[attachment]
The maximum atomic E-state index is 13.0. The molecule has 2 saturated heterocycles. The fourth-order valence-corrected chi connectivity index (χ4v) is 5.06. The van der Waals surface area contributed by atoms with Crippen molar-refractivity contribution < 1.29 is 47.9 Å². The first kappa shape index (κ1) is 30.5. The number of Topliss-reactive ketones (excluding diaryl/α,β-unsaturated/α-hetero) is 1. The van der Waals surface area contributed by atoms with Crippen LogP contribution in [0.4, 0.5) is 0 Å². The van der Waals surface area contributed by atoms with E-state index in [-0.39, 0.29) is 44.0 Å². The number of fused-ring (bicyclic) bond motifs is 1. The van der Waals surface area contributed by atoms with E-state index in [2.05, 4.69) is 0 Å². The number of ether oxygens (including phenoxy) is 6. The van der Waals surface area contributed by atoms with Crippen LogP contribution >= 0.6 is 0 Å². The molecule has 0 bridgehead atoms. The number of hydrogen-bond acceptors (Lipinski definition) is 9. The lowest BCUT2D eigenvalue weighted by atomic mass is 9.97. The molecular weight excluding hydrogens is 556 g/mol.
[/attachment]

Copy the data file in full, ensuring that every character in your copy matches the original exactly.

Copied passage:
The maximum atomic E-state index is 13.0. The molecule has 2 saturated heterocycles. The fourth-order valence-corrected chi connectivity index (χ4v) is 5.06. The van der Waals surface area contributed by atoms with Crippen molar-refractivity contribution < 1.29 is 47.9 Å². The first kappa shape index (κ1) is 30.5. The number of Topliss-reactive ketones (excluding diaryl/α,β-unsaturated/α-hetero) is 1. The van der Waals surface area contributed by atoms with Crippen LogP contribution in [0.4, 0.5) is 0 Å². The van der Waals surface area contributed by atoms with E-state index in [-0.39, 0.29) is 44.0 Å². The number of fused-ring (bicyclic) bond motifs is 1. The van der Waals surface area contributed by atoms with E-state index in [2.05, 4.69) is 0 Å². The number of ether oxygens (including phenoxy) is 6. The van der Waals surface area contributed by atoms with Crippen LogP contribution >= 0.6 is 0 Å². The molecule has 0 bridgehead atoms. The number of hydrogen-bond acceptors (Lipinski definition) is 9. The lowest BCUT2D eigenvalue weighted by atomic mass is 9.97. The molecular weight excluding hydrogens is 556 g/mol.